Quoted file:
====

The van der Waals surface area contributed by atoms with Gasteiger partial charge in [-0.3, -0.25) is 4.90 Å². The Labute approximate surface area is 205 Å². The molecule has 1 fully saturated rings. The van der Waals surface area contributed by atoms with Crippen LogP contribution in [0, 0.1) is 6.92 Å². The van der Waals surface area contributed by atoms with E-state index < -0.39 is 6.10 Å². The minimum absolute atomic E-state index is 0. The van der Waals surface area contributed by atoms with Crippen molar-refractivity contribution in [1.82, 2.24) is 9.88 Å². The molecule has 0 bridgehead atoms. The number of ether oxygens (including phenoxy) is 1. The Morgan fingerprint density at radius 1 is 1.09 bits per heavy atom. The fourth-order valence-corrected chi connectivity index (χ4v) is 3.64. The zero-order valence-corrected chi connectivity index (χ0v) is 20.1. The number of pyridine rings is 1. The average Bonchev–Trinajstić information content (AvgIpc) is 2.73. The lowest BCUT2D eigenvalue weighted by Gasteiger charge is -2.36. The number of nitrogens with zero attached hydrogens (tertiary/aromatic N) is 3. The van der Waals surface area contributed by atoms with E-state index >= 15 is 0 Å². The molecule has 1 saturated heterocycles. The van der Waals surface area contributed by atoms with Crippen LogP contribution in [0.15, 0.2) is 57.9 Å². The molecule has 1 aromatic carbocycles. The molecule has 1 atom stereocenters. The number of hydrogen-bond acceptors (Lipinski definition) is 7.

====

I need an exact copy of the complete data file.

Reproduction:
The van der Waals surface area contributed by atoms with Gasteiger partial charge in [-0.3, -0.25) is 4.90 Å². The Labute approximate surface area is 205 Å². The molecule has 1 fully saturated rings. The van der Waals surface area contributed by atoms with Crippen LogP contribution in [0, 0.1) is 6.92 Å². The van der Waals surface area contributed by atoms with E-state index < -0.39 is 6.10 Å². The minimum absolute atomic E-state index is 0. The van der Waals surface area contributed by atoms with Crippen molar-refractivity contribution in [1.82, 2.24) is 9.88 Å². The molecule has 0 bridgehead atoms. The number of ether oxygens (including phenoxy) is 1. The Morgan fingerprint density at radius 1 is 1.09 bits per heavy atom. The fourth-order valence-corrected chi connectivity index (χ4v) is 3.64. The zero-order valence-corrected chi connectivity index (χ0v) is 20.1. The number of pyridine rings is 1. The average Bonchev–Trinajstić information content (AvgIpc) is 2.73. The lowest BCUT2D eigenvalue weighted by Gasteiger charge is -2.36. The number of nitrogens with zero attached hydrogens (tertiary/aromatic N) is 3. The van der Waals surface area contributed by atoms with E-state index >= 15 is 0 Å². The molecule has 1 saturated heterocycles. The van der Waals surface area contributed by atoms with Crippen LogP contribution in [0.15, 0.2) is 57.9 Å². The molecule has 1 aromatic carbocycles. The molecule has 1 atom stereocenters. The number of hydrogen-bond acceptors (Lipinski definition) is 7.